The WI-FI section can be hidden (
<Hide>) while the
IPv4 CONFIGURATION section can be shown (
You must change the IPv4 configuration to
and enter the desired IP address. Here I entered
/24 corresponds to a network mask of 24 bits:
I did the same thing for the Ethernet connection except that the address
192.168.1.30/24. The static IP addresses thus fixed must not
be in the range of IP addresses that can be assigned by the DHCP server. You
have to go to the router's webpage to set this range. Finally to restart the
network I use the following command
Unfortunately, it seems that the WiFi connection will only be
established if the OPiZ is connected by Ethernet cable to the local network.
However, if we return the IPv4 configuration of
automatic then it becomes possible to open a
session via WiFi without a concurrent Ethernet connection. That's a little
disconcerting. This is the first time I use Network
Manager so it may well be that I made a mistake. The definitions
of the interfaces are located in the folder
system-connections/. I will examine the files it contains and the whole
Finally, I used
nmtui to change the name of the host that is
I did not change the configuration of the OPiZ much since this was only
a first look. But since I wanted to test the composite video output, I had to
tv to the modules to load at startup.
#w1-sunxi #w1-gpio #w1-therm #sunxi-cir xradio_wlan g_serial xradio_wlan tv
That allowed me to verify that the video output of the expansion card is working in a fashion. However, there is so much overscan that it will be practically useless without corrections. I found two references on the web about this and if the need arises I will consider the question later: PSA: Orange Pi Zero expansion board tv-out not working solution et Allwinner Composite Video Configuration Tool.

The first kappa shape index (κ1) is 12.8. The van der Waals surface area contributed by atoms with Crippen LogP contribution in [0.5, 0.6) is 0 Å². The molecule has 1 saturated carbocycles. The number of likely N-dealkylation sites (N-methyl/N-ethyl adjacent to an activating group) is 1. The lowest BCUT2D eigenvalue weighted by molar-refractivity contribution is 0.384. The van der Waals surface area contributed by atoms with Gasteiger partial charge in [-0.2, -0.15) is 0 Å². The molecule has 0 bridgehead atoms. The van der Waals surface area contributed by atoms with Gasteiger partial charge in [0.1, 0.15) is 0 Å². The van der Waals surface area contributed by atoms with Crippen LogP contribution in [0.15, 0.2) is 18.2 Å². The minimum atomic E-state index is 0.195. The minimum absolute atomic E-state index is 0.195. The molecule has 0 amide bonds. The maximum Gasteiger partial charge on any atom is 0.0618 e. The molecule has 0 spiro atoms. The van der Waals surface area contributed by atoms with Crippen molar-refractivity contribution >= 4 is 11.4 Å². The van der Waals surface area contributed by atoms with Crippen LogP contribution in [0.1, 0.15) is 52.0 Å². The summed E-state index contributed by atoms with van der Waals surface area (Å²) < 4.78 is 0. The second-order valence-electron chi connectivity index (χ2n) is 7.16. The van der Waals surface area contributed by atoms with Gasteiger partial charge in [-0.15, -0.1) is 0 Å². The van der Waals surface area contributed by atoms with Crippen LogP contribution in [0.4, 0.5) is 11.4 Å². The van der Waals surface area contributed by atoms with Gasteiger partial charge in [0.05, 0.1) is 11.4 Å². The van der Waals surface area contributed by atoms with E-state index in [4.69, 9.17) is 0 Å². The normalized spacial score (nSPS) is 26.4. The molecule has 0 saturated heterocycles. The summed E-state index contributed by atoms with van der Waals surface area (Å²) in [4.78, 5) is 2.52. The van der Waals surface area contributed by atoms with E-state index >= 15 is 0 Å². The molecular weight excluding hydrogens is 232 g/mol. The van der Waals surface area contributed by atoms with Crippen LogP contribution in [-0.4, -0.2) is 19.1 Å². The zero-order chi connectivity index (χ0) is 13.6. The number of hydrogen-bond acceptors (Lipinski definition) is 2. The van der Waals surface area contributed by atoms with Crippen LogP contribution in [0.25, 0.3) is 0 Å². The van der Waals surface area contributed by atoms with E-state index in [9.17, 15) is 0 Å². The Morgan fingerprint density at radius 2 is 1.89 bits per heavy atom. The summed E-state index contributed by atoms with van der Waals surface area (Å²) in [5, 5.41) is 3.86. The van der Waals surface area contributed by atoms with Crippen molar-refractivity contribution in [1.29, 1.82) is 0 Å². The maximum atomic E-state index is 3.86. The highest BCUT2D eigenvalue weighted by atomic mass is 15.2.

systemd saves logs to files saved on the SD
card. This may not be the best arrangement because there is a limit to the
number of reads and writes that can be made on an SD card. It is better to
write the log in memory.
journald configuration file, changing three lines as
# This file is part of systemd. # [Journal] Storage=volatile Compress=yes RuntimeMaxUse=48M
The source of this tip is the Domoticz wiki. However, it may be best to wait before taking this advice so as to keep the logs persistent until everything is stable.
As the Domoticz download page explains, a one-line script installs the program.
There is a little more to do obviously. Some questions need to be answered, but the default answers are acceptable:
- The first screen displayed by the installer reminds you that a static IP address is required and suggests to donate to the project.
- Then, a screen asks if HTTP and HTTPS (secure HTTP) access to the server is allowed. Both are enabled by default which I accepted. However, HTTPS access is problematic without security certificates.
- The following two screens ask for HTTP and HTTPS port numbers: I
accepted the default responses, port
8080, for HTTP and port
- Then, the installation directory must be specified. Again, I accepted the default. The final screen gives the addresses for HTTP and HTTPS access to the Domoticz server and also displays the addresses of the >Domoticz wiki https://www.domoticz.com/wiki) and the forum (https://www.domoticz.com/forum).
This is the end of the installation:
Start a web browser on your desktop and connect to the
Domoticz server site on the Raspberry Pi at
http://192.168.1.31:8080. There will not be much to see; a black
screen for the most part, since nothing is installed yet. At least that confirms
that the software is installed correctly.
At this stage, some basic parameters of the system should be defined. At a minimum, the location (longitude and latitude) must be specified. In addition, we should add a password and so on.
To verify that the OPiZ can host the home automation system that is already installed on a Raspberry Pi, I proceeded in another way. I copied the Domoticz server database from the Raspberry Pi to the OPiZ. This operation is done in two steps: copy the database to a desktop computer and then copy this database to the OPiZ.
- Open the Domoticz web interface on the Raspberry Pi
with a browser on the desktop (in my case at
- Click on the Setup tab at the top right of the window.
- Select Settings in the drop-down menu.
- Click on the
- Click on the button and save the file to a folder on the desktop computer.
- Open the Domoticz Web Server on the OPiZ (at
192.168.1.31:8080) in the desktop browser.
- As before, click on the Setup tab at the top right of the window.
- Select Settings in the drop-down menu.
- Click on the Backup/Restore tab.
- Click on the Restore Database button. and save the file to a folder on the desktop computer.
- Cliquer sur Restaurer la base de données.
The following window appears.
- Click on Browse... to find the saved data base.